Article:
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I was reading an interesting US EPA report on fluvalinate, as I wanted to know more about possible dangers to humans. I felt like I was learning a lot and it all seemed very scientific and, presumably, accurate. Then I got to the only paragraph I already knew anything at all about:

5. Non-Target Insects Available information suggests that terrestrial insects will likely be adversely affected by tau-fluvalinate use. The Agency currently does not estimate risk quotients for terrestrial non-target insects. However, an appropriate label statement is required to protect foraging honeybees when the LD50 is less than 11 Fg/bee. For tau-fluvalinate, the acute contact toxicity study to honeybees indicates that the LD50 is 0.2 Fg/bee. This classifies tau-fluvalinate as highly toxic to honeybees. The impregnated strip formulation is used in beehives to treat Varroa mites when bees are not present. (page 27, emphasis mine)

:s

Am I missing something or is this just flatly wrong? My understanding is that Apistan is the "impregnated strip formulation" of fluvalinate and the instructions do not at all ask you to remove the bees from the hive before treatment. I can't imagine how that could be practical. It really calls into question everything I thought I was learning. Please let me know if there's a more charitable way to read that sentence.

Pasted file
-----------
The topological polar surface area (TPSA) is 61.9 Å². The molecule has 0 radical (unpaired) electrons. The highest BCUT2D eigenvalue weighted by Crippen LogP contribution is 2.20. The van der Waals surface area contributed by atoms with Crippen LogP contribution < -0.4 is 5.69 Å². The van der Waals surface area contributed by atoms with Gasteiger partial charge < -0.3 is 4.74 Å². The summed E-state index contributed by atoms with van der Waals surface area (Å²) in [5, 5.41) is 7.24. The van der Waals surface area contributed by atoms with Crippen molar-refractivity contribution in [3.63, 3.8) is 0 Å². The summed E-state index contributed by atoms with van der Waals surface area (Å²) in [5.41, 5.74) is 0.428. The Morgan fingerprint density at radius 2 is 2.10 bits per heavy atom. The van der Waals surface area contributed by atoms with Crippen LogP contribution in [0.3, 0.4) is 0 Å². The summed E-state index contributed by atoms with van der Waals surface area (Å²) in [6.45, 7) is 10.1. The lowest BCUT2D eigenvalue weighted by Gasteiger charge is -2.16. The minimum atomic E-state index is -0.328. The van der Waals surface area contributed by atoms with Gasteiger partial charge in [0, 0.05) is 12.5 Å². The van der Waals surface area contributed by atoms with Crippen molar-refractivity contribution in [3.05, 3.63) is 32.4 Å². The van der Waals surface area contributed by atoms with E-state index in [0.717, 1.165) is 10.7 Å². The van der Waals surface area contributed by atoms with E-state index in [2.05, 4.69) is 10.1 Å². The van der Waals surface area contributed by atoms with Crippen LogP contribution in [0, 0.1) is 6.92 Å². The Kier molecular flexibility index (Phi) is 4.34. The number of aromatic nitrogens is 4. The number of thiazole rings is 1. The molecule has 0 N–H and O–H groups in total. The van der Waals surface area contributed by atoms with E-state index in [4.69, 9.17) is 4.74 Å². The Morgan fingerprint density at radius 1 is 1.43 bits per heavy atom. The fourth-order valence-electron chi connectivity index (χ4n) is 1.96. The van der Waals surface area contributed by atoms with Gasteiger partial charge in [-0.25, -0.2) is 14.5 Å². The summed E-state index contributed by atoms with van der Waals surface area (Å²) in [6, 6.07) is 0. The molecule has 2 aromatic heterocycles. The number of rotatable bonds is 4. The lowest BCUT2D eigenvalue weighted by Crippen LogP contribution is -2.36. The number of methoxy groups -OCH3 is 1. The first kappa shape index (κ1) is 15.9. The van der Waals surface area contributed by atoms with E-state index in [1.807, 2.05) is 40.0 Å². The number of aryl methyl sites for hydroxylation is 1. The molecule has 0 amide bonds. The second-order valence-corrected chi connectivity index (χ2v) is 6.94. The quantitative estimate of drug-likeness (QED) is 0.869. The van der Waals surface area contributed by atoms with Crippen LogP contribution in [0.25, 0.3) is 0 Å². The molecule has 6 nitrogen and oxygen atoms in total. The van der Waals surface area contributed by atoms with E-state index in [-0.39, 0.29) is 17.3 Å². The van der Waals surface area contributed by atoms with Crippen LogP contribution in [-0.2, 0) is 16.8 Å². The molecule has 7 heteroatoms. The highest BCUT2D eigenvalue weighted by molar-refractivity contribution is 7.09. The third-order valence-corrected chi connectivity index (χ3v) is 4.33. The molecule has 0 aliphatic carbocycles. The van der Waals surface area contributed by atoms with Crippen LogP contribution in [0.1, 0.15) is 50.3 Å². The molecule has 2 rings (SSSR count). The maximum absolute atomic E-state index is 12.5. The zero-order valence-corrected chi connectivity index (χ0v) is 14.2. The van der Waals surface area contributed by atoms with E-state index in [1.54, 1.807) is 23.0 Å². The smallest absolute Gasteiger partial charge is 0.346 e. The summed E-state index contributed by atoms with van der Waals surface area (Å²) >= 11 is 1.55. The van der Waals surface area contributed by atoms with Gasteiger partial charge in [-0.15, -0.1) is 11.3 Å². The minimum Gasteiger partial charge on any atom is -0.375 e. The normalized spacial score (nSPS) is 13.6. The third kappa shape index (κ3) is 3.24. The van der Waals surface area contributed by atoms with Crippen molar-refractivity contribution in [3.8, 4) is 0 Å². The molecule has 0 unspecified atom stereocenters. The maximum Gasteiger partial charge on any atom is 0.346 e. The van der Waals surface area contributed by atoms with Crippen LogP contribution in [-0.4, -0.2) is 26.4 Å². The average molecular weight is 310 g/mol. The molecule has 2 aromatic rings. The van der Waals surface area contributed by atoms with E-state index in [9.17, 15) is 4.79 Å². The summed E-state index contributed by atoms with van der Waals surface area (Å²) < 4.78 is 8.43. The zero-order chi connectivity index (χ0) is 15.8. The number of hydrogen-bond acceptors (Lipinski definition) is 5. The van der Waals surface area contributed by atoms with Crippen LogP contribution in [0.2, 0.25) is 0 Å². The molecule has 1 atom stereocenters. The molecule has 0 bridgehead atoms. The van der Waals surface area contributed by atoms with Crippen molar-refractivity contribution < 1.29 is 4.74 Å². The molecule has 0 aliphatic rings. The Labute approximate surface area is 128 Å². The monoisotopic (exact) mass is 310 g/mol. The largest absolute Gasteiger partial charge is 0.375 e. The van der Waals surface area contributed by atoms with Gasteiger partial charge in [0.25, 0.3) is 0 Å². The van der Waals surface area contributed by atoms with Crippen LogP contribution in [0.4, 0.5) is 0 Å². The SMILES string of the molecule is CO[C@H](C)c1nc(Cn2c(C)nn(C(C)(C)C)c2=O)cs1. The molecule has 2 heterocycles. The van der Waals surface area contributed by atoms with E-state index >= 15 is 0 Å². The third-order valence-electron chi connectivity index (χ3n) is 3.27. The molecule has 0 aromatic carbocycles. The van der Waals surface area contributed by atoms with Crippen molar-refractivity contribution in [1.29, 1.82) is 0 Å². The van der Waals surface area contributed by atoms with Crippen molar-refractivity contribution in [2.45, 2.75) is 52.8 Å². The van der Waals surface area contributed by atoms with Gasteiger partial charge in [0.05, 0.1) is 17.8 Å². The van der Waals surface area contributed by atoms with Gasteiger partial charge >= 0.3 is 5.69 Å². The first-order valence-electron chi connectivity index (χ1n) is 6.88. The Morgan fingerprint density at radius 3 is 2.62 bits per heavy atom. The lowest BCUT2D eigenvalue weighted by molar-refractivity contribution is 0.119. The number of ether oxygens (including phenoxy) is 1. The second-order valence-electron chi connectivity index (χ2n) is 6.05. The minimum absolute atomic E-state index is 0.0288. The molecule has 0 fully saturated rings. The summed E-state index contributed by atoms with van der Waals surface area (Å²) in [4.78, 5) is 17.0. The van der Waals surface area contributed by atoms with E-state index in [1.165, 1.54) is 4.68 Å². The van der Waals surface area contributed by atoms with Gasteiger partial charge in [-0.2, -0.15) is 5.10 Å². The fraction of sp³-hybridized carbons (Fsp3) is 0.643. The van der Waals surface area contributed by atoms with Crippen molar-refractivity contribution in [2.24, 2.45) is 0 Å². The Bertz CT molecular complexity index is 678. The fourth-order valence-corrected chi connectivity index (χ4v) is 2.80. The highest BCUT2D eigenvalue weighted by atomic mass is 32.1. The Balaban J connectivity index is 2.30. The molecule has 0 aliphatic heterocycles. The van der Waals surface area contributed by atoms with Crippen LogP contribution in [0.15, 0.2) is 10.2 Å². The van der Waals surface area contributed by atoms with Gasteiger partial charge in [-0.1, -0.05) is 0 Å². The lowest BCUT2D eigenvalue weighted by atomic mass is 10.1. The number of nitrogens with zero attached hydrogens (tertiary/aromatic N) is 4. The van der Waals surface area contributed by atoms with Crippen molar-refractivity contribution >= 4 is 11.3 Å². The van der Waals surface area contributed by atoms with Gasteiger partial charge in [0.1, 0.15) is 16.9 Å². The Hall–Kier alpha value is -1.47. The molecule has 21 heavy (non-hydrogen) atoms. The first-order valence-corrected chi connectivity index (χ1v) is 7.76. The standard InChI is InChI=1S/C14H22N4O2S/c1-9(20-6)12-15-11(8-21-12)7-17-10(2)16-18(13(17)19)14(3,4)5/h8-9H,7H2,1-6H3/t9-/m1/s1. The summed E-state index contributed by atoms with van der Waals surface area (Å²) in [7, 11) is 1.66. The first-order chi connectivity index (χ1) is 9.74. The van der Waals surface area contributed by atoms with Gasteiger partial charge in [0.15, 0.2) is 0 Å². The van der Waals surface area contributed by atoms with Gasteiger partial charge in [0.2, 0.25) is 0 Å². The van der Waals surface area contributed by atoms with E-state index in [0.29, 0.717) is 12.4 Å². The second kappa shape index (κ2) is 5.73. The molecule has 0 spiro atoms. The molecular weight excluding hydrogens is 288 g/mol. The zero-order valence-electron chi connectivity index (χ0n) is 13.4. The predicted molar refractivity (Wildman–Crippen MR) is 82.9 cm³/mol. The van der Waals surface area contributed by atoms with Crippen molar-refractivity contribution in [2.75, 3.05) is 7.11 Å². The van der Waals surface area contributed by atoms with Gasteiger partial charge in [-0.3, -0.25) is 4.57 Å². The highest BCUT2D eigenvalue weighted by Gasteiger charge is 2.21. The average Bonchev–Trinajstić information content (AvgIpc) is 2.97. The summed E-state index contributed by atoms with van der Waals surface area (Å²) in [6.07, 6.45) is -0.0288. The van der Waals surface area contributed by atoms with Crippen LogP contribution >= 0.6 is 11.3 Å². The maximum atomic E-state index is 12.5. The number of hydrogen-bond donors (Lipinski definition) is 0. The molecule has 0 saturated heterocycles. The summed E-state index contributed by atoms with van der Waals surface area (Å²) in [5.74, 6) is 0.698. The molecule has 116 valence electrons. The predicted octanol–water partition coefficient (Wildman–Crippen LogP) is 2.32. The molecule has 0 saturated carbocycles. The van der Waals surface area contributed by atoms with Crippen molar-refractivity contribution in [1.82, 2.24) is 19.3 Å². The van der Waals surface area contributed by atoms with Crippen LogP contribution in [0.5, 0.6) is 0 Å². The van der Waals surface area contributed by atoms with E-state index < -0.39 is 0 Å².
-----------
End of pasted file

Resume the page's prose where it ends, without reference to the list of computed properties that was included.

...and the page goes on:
“Briefly stated, the Gell-Mann Amnesia effect is as follows. You open the newspaper to an article on some subject you know well. In Murray’s case, physics. In mine, show business. You read the article and see the journalist has absolutely no understanding of either the facts or the issues. Often, the article is so wrong it actually presents the story backward—reversing cause and effect. I call these the “wet streets cause rain” stories. Paper’s full of them.

In any case, you read with exasperation or amusement the multiple errors in a story, and then turn the page to national or international affairs, and read as if the rest of the newspaper was somehow more accurate about Palestine than the baloney you just read. You turn the page, and forget what you know.”

– Michael Crichton (1942-2008)

:ws:
 

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Just to be safe, perhaps cross reference it with the EPA's approval for fluvalinate's use in hives? It also could just be a mistake, authors are fallible after all.

Also, my understanding was that almost no one uses fluvalinate anymore due to extremely high mite resistance and its ability to contaminate everything it touches for long periods of time (hence the resistance), you certainly would never use it with supers on. There are many better products out there for varroa control it seems.
 
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